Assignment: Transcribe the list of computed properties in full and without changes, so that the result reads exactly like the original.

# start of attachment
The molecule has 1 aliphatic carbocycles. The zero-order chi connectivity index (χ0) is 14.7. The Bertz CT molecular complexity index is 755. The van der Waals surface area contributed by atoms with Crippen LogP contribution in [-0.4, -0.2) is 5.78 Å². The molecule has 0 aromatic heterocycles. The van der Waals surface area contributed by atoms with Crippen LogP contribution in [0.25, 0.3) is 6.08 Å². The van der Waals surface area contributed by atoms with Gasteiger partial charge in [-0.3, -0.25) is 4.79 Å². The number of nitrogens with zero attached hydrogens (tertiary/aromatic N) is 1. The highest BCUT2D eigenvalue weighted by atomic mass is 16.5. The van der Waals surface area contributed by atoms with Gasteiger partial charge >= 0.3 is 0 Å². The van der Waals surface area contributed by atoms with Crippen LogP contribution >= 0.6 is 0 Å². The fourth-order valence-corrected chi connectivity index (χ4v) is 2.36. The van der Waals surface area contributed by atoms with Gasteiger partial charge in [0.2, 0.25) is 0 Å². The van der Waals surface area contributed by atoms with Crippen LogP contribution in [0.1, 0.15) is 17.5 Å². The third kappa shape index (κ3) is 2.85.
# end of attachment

The molecule has 1 aliphatic carbocycles. The zero-order chi connectivity index (χ0) is 14.7. The Bertz CT molecular complexity index is 755. The van der Waals surface area contributed by atoms with Crippen LogP contribution in [-0.4, -0.2) is 5.78 Å². The molecule has 0 aromatic heterocycles. The van der Waals surface area contributed by atoms with Crippen LogP contribution in [0.25, 0.3) is 6.08 Å². The van der Waals surface area contributed by atoms with Gasteiger partial charge in [-0.3, -0.25) is 4.79 Å². The number of nitrogens with zero attached hydrogens (tertiary/aromatic N) is 1. The highest BCUT2D eigenvalue weighted by atomic mass is 16.5. The van der Waals surface area contributed by atoms with Gasteiger partial charge >= 0.3 is 0 Å². The van der Waals surface area contributed by atoms with Crippen LogP contribution >= 0.6 is 0 Å². The fourth-order valence-corrected chi connectivity index (χ4v) is 2.36. The van der Waals surface area contributed by atoms with Gasteiger partial charge in [0.2, 0.25) is 0 Å². The van der Waals surface area contributed by atoms with Crippen LogP contribution in [0.1, 0.15) is 17.5 Å². The third kappa shape index (κ3) is 2.85.